The press often report on “Russian winter swimming”, a legacy of the Orthodox tradition which involves going for a dip in ice cold water on the Feast of Epiphany. But people in Switzerland also take part in similar events from December to March. swissinfo.ch caught up with two of these cold water enthusiasts.
“I was born in Chita, Siberia. Temperatures there can sink to -50 degrees Celsius. Experiencing the cold is one of my childhood memories,” says Annushka Leykum.
Leykum, a 37-year-old Russian, has lived in Switzerland for 14 years. Shortly after moving to Bern, after leaving a German lesson, she was walking along the Aare river and asked people sitting on a bench if it was possible to go for a dip. “You can, but in summer,” they answered.
“The next time,” she says, “I brought my swimsuit and a towel and I dove in. It wasn’t even close to summer. Passers-by stared at me as if I was crazy, and some even tried to put me off.”
Cryotherapy is the local or general use of low temperatures to treat various diseases. It should not be confused with cryosurgery, which is the use of extremely low temperatures (-195 degrees Clesius) to destroy benign or malignant lesions.
Cold temperatures cause blood to be saturated with endorphins, and inflammation to decrease. They also promote blood circulation and microcirculation, stimulate collagen and elastin production in skin, and boost the immune system.
Leykum’s passion for the cold developed long before she arrived in Bern. When she was 17, she had a lung infection which doctors were unable to treat at first. “My body rejected the antibiotics, and it got even worse.” That’s when cold treatment – cryotherapy, to be precise – came to the rescue. “The doctors suggested I try out a refrigerated rooms treatment. It was very simple: wearing only shoes, gloves and a woollen hat, I had to enter rooms with temperatures of -50 Celsius, -70 Celsius and -90 Celsius for a few seconds at a time.”
These days Leykum takes a dip in the Aare three or four times a week. She usually goes on her own because she knows the river well and she trusts her body. Doctors recommend that swimmers stay in the water for the number of minutes equivalent to the temperature – for example, eight minutes at 8 degrees. “When I started out, I didn’t know that,” she says. “I would swim for 12 to 15 minutes in water of 5 degrees Celsius.” The young woman stresses that she sees winter dips as neither a sport nor a hobby. “I need it to feel good. It’s the best way I’ve found to feel rested and relaxed.”
Having a dip alone or in a group
There is no single organisation in Switzerland that unites all winter swimming fans. There are a number of small groups of people who meet up to swim together, such as the Gfrörli Club, in Bern, of which Leykum is a member. “We met on the banks of the Aare three years ago. At the time, members only got together on Fridays. Since then we’ve added a second weekly session.” A club member occasionally looks after Leykum's daughter while she is in the water.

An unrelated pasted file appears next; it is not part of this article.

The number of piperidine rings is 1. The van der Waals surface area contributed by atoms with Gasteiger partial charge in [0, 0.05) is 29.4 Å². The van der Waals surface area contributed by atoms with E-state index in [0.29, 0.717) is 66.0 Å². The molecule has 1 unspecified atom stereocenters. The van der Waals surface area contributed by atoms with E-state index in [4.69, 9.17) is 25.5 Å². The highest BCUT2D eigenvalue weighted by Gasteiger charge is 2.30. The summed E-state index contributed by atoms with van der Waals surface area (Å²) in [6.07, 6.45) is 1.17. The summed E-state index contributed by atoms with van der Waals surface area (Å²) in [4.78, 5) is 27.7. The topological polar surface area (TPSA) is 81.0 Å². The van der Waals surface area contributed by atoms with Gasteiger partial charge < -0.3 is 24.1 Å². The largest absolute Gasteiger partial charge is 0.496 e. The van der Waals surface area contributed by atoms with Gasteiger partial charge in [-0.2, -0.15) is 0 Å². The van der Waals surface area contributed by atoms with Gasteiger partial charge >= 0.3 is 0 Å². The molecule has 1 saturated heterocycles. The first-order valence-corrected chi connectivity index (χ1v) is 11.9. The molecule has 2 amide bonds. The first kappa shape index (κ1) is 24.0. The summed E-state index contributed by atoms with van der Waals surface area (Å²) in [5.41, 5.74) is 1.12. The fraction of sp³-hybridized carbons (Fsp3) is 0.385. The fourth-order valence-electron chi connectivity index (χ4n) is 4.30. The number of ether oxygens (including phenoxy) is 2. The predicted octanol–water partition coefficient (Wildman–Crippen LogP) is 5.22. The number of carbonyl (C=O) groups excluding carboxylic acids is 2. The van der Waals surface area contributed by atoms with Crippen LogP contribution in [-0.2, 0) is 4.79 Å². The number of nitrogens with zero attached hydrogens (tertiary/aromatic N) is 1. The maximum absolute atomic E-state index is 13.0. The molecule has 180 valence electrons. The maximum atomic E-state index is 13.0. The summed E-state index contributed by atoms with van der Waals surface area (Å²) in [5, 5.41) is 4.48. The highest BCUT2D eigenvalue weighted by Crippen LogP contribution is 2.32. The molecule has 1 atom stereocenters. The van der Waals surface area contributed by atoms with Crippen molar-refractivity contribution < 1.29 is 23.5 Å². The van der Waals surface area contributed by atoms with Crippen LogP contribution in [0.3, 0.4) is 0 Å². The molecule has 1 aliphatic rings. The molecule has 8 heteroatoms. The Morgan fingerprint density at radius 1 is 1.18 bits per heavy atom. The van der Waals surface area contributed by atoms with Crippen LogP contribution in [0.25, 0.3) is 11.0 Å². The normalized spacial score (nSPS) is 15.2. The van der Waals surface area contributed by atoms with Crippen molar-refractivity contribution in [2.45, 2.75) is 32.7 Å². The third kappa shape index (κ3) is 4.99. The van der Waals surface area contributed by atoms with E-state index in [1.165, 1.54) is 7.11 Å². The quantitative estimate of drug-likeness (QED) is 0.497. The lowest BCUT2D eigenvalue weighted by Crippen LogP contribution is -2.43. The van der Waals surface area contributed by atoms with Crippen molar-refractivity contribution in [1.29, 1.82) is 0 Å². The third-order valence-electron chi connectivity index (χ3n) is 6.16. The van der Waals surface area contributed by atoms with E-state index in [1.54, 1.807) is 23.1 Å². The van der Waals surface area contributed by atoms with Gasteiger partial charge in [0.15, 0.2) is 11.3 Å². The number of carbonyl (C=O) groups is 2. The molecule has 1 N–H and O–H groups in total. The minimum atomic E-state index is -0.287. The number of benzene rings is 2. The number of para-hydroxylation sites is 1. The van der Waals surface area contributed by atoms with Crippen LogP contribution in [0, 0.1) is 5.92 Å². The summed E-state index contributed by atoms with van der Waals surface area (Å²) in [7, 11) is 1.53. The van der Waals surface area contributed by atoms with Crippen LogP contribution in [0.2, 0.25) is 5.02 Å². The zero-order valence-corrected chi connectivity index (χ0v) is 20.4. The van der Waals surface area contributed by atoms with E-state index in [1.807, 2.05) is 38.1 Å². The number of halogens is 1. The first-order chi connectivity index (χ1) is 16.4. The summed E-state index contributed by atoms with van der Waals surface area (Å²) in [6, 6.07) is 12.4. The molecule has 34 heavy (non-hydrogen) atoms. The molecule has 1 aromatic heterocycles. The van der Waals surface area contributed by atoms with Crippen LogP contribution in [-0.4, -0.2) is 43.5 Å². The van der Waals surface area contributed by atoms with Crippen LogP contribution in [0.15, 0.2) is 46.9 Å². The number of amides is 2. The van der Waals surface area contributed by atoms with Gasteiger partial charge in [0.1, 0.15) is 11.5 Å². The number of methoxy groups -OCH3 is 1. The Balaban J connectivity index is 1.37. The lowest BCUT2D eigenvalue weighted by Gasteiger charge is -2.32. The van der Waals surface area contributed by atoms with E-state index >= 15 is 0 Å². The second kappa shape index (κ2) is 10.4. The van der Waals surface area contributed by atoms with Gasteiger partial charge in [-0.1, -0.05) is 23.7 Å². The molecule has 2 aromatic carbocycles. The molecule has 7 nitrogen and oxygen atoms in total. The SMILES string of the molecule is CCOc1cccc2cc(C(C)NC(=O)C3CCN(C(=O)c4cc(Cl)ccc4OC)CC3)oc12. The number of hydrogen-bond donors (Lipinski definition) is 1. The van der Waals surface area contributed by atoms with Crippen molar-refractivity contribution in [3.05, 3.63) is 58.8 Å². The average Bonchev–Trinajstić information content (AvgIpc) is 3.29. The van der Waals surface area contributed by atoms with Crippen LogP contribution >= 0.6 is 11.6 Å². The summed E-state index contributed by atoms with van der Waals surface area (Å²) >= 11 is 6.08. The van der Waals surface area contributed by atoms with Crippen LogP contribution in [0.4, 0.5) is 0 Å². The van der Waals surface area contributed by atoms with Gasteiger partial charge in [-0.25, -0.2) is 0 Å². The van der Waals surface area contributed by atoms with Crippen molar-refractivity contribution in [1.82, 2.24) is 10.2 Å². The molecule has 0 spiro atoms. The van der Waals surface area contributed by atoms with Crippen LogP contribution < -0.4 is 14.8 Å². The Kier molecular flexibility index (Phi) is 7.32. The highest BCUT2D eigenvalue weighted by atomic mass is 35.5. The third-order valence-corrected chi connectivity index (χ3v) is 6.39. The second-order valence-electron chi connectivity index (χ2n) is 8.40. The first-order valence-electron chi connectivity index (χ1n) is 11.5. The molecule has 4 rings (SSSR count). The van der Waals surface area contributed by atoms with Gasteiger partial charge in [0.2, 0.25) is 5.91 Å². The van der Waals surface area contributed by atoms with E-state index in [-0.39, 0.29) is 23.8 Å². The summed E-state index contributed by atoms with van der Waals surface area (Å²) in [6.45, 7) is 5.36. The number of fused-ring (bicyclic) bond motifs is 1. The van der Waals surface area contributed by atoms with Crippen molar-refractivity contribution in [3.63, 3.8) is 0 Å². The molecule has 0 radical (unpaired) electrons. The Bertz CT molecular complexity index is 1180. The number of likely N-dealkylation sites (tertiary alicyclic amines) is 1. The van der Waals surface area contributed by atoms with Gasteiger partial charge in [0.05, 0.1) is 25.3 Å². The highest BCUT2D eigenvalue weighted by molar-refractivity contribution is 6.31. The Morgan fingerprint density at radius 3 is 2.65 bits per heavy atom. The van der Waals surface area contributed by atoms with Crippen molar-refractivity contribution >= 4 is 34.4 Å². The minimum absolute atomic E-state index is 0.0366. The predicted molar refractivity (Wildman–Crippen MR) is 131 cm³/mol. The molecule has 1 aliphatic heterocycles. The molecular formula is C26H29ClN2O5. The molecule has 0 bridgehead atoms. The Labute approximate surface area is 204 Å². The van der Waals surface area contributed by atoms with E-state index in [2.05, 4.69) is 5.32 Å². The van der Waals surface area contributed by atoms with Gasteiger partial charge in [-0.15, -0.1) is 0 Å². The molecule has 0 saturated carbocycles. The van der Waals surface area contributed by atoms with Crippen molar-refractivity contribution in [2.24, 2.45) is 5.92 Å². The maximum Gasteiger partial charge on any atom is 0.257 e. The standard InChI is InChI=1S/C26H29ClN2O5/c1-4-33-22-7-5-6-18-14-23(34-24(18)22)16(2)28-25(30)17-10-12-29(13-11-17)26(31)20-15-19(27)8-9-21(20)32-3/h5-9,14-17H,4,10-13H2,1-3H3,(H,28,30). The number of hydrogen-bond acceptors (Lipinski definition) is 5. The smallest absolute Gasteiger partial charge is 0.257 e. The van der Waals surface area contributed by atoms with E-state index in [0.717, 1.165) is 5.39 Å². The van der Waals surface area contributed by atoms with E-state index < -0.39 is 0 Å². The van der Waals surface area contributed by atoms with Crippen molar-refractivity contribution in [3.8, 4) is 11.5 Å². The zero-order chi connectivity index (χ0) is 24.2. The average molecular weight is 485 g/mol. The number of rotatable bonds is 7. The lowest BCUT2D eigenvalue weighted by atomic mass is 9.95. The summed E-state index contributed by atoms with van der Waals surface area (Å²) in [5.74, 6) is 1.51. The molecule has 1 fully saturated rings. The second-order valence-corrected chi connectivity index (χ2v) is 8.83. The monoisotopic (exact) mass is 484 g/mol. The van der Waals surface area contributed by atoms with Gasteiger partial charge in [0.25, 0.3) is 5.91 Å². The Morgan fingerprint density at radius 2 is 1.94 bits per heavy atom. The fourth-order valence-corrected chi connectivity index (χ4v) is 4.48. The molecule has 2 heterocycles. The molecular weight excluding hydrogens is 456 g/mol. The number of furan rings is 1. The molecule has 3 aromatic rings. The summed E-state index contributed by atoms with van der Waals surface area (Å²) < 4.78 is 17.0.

Although there is no national organisation, there are several events bringing fan of cold water dips together, especially before Christmas and after New Year’s. In Geneva, the Christmas Cup has been around since 1934. And in Zurich, fans have gathered for the Samichlaus-Schwimmen (Santa Claus swim) since 2000. The events are usually organised by the sports sections of towns or cantons.
A number of other events have developed thanks to the enthusiasm of individuals. Thomas Jenatsch of Bern organised a New Year's Day dip for his acquaintances two years in a row. “Eight people took part in 2014 and in 2015 it was already 23.” Jenatsch also introduced people to the International Ice Swimming Association. “According to the rules of the organisation, a skilled ice swimmer should be able to swim 1km in water of 5 degrees. I used this piece of information as a point of reference and I achieved this result in Lake Wohlen last year.”
People can take up cold water swimming at any age. Jenatsch took his first plunge three years ago, when he was 48. He says the most important thing is to proceed gradually, in autumn, so that your body can get used to low temperatures.
There’s a lot of talk about winter swimming, but how much of it is a myth? Is it true, for example, that some enthusiasts no longer fall ill? Annushka Leykum says she doesn’t have colds any more. “But the psychological effect of cold dips is more difficult to assess. When I get out of the water, I feel both restored and strengthened,” she says. Thomas Jenatsch is also convinced of the benefits of cold water: “Since I began swimming regularly, I haven’t had the flu or colds. My condition has improved. I feel so healthy I could move mountains.”
There are counter-arguments and contra-indications, as can be expected. Cold water swimming is discouraged for those with chronic cardiovascular or nervous system diseases. A medical exam is recommended for beginners, even if they are healthy. What else should they take into account? “It is important to prepare oneself psychologically, to breathe correctly and to focus on how your body is feeling. Then the temperature of the water will not matter so much,” says Jenatsch. “Once in the water, you need to breathe slowly and deeply, not to rush or speed up.”
Leykum agrees that breathing correctly is key. “Having self-confidence and being able to listen to your body and to relax plays an even more important role and makes swimming pleasurable. You need to make sure you are not shivering and your teeth are not chattering.”
And what does Leykum do in summer, when the temperature of the Aare is above 20 degrees? “I sometimes fill the bath with cold water and lie down,” she says with a smile.
Translated from French by Beatrice Murail